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  • The N pillars of a well built database?

    As I am starting the process of writing my next edition of the database design book (over the next 3+ years) I am starting to try to come up with some catchy way of stating that a database is well designed and implemented.  So I started to think of some metaphor and pillars is the best I could do. Catchy? Dunno, but the idea is that without ...
    Posted to Louis Davidson (Weblog) by drsql on December 9, 2008
  • Inheritance in Database Design

    As I have been walking around Disney World this week, my mind starts to wander to matters of database design. Sad, perhaps, but I will guess that most people who read this blog do the same much the same thing with whatever technology they are good at when they are relaxing also.  It also may actually have helped me come up with an example for ...
    Posted to Louis Davidson (Weblog) by drsql on October 15, 2008
  • Data modeling: art or science?

    When I started blogging here on sqlblog.com, I intended to write about stuff like T-SQL, performance, and such; but also about data modeling and database design. In reality, the latter has hardly happened so far – but I will try to change that in the future. Starting off with this post, in which I will pose (and attempt to answer) the rather ...
  • Commenting your code

    As I am easing back into real life from writing the book, I am in search of easy targets for blogging.  My boss mentioned this blog over on Jeff Atwood's Coding Horror Blog and it got me thinking about commenting.  His advice is to only comment "why" the code works.  I can't quite agree, because the code he claims to be ...
    Posted to Louis Davidson (Weblog) by drsql on July 30, 2008
  • Kevin Hazzard on LINQ To SQL

    Kevin Hazzard did an outstanding job presenting to the Richmond SQL Server Users Group this evening on LINQ To SQL! I really like the ORM / code generation aspects of this new feature of the .Net Framework 3.5. Seeing it in action made me yearn (a little) for my application developer days. Kevin's VPC crashed a couple hours before his ...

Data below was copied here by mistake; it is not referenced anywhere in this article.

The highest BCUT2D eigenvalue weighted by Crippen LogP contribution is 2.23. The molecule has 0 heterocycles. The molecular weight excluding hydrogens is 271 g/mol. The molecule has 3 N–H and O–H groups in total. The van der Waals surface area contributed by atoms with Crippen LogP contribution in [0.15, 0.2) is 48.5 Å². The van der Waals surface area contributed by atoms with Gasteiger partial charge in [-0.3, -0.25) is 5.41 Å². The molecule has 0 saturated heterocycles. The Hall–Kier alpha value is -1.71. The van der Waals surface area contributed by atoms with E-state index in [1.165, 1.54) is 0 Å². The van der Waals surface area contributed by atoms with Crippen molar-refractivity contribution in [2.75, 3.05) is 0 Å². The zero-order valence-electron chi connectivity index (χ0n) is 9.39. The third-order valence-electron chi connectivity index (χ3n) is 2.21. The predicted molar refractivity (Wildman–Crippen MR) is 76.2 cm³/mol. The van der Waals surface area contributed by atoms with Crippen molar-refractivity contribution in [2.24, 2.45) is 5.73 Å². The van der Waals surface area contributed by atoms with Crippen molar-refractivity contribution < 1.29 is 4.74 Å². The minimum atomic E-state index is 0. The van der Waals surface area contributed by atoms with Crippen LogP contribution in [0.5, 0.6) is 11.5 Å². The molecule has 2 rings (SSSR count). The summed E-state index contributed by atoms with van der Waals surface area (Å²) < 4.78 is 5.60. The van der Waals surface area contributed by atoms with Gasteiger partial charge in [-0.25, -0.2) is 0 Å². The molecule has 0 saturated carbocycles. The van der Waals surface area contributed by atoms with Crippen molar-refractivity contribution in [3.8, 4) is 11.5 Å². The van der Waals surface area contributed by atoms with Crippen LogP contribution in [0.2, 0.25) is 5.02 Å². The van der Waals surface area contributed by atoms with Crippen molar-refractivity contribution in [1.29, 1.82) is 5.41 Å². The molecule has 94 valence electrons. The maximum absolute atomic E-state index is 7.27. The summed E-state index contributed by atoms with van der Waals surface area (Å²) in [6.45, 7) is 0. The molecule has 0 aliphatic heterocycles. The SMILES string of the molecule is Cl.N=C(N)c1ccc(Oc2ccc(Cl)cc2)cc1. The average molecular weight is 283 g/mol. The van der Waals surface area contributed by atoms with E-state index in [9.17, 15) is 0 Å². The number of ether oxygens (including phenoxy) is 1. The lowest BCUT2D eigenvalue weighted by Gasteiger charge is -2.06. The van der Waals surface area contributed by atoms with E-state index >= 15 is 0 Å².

Posted to Andy Leonard (Weblog) by andyleonard on May 8, 2008
  • Master Data Management 101: Standardize Units of Measure

    Introduction      There's quite a bit of hoopla about MDM lately, mostly due to awareness. While ''Lacks needed data'' was cited as the number 1 problem (with 21 votes) in data warehouses in the recent IBM Data Warehousing Satisfaction Survey (2007), ''Insufficient or inadequate master data'' made a decent showing ...
    Posted to Andy Leonard (Weblog) by andyleonard on October 20, 2007
  • Interesting post by Paul Nielsen about the Relational Model

    Starts out like this: ''I’ve been designing relational databases since the mid 80’s. My conclusion is that the relational model is weak and lacking. Specifically, the foreign key – that simple DRI constraint which is the keystone of the relational model - is insufficient. The model poorly represents reality.'' Now, I should note before you ...
    Posted to Louis Davidson (Weblog) by drsql on December 18, 2006
  • Constructive versus Deconstructive

    I have been struggling to find a way to describe the fundamentals of first normal form for my PASS presentation, and this came to mind last night.  SQL works in a very constructive way, meaning that if you have base values (commonly referred to as atomic, or scalar values) then you can build up the view that you want.  However, have ...
    Posted to Louis Davidson (Weblog) by drsql on October 18, 2006
  • When is denormalization the best thing?

    Oh no, you may be thinking, he has gone off the deep end.  Preparing for his talk on normalization at PASS this year he has finally cracked and said ''to heck with it, just denormalize...'' If you thought that, shame on you, and minus 10 points for you.  No, there is one very prominent place where most any database architect will tell ...
    Posted to Louis Davidson (Weblog) by drsql on October 10, 2006
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